With Indian Air Force helicopter gun- ships killing hundreds of rebels and infantry combat vehicles pun-ching through rebel positions, India’s largest-ever deployment of soldiers on foreign soil has taken on a muscular new turn in the heart of Africa.
The Democratic Republic of Congo's internal conflict — whose resolution is a test case of strong global intervention — has led an Indian brigade under the United Nations mission (known by its French acronym MONUC) to rework its peacekeeping strategy from a velvet glove to an iron
The first signs of the changed Indian posture were visible late September in Masisi in the collapsing eastern province of North Kivu, the epicentre of the conflict between rebels and government troops. UN North Kivu brigade commander Bipin Rawat, who learnt his trade in Kashmir and India's northeast, ordered Mi-25 and Mi-35 attack helicopters of the IAF to strafe positions tightly held by the private army of rebel general Laurent Nkunda.
The underutilised Russian-made IAF gunships fired a salvo of rockets that killed hundreds of Nkunda's rebels. The offensive sorties allowed ill-equipped and ill-trained Congolese government troops drive back rebels who had come menacingly close to seizing Masisi, which is on a vital road axis some 80 km from North Kivu’s capital Goma.
Indian Army infantry combat vehicles, used only for a cosmetic show of force thus far, rumbled into life with machineguns blazing and cannon punching through rebel defences in the flashpoints of Tonga and Kanyabayonga where Indian posts are located.
“In the past one or two years, some degree of passivity has seeped into our operations,” Brigadier Rawat told the Hindustan Times. He said UN rules allowed the use of force in specific scenarios.
“We’ve decided to fight with our equipment,” said Rawat, who took charge of the Indian brigade this August.
There are now more than 4,500 Indian troops with the UN’s costliest peacekeeping mission in the Congo, a sprawling (the size of western Europe), dangerous and notoriously unstable country formerly known as Zaire. It was here that heavyweight boxing champion Muhammed Ali knocked out George Foreman 34 years ago in a world-famous bout called “Rumble in the Jungle”.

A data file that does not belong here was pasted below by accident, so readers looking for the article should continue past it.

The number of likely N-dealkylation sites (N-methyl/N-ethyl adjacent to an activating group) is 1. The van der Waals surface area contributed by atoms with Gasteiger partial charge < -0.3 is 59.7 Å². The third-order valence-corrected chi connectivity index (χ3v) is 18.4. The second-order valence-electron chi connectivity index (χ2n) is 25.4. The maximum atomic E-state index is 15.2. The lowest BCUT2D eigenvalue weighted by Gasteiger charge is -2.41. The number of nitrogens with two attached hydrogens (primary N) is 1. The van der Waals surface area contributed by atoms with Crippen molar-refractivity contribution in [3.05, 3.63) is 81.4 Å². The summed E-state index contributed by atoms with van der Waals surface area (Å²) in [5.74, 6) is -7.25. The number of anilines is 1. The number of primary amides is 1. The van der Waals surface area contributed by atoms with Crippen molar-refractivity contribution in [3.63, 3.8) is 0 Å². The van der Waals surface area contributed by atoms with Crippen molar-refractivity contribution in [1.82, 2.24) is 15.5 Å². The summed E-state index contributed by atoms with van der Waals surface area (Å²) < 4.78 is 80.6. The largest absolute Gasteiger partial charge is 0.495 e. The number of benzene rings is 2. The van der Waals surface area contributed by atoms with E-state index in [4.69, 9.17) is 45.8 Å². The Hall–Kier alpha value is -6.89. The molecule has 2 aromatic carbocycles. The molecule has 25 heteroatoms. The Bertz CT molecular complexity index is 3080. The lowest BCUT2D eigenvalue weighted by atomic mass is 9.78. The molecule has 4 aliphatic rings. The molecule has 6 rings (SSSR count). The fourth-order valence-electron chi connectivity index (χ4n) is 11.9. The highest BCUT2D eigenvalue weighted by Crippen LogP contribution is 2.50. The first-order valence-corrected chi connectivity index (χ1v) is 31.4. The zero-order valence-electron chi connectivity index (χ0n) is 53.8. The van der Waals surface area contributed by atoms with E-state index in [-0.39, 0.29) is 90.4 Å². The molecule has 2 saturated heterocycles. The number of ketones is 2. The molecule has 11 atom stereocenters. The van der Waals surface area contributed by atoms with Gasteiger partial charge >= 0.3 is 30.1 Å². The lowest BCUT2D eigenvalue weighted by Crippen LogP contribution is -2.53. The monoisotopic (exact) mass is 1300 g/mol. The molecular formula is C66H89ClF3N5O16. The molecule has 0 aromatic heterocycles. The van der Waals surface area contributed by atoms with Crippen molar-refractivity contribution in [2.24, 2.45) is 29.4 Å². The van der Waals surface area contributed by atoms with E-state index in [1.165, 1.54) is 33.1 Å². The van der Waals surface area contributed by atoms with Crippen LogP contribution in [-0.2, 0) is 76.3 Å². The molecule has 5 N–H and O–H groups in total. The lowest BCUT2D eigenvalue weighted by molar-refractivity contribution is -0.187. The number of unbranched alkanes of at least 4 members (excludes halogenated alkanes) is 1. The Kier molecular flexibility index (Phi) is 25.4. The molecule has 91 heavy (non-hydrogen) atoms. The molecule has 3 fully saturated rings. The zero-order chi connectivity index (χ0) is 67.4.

The Congo is home to half of all Africa’s forests and has enough diamonds, gold and copper to make it the continent's richest country. But it has come to represent the worst of Africa: most of its 60 million people live on less than $1 a day and its women and children have suffered almost unimaginable ****** violence.
It was first ravaged in the late 19th century by Belgium's King Leopold, who ran it as a personal colony. Later, one of Africa’s worst dictators, Mobutu Sese Seko — backed for strategic reasons by the West — famously squandered public money on Concorde charters to Disneyworld and million-dollar shopping sprees to Brussels and Paris.
After Seko was deposed 11 years ago, the Congo descended into bloody patchwork of war and butchery that claimed the lives of 3 million Congolese and at its height embroiled nine countries. To growing criticism of its irrelevance, the UN then launched its mission to stabilise the Congo, with 2006 seeing the first democratic elections in 40 years. The Congolese turned out in millions to vote in Joseph Kabila as president.
Rawat said his message is that Indian troops “will walk the extra mile to protect the Congolese people”, whose mistrust of MONUC has grown manifold in recent weeks. “It is not a pretty picture to see an Indian soldier, tested in the hottest of fires, hunker down in a jeep even as unruly crowds pelt stones,” said Rawat. “It’s happening here. Locals are asking what difference has MONUC made.”
That changed when an 8,000-strong crowd recently took shelter at a 10 Assam base in Masisi when the Congolese army traded heavy machine gun and mortar fire with the rebels.
The crowd clapped as IAF attack helicopters fired rockets. Rawat said his soldiers would resist “the temptation to go over the top at all costs”.
That’s because all rebel groups are signatories to a January 2008 peace accord, and the key mission of troops is to bring them to the negotiating table.
India has a long history of deploying troops in the Congo: the first Indian blue berets (the colour used on UN duty) served from 1960 to 1965. It is the only UN mission where an Indian soldier — Captain G.S. Salaria — was awarded the Param Vir Chakra. He died in 1961, trying to save the Katanga province from falling to rebels.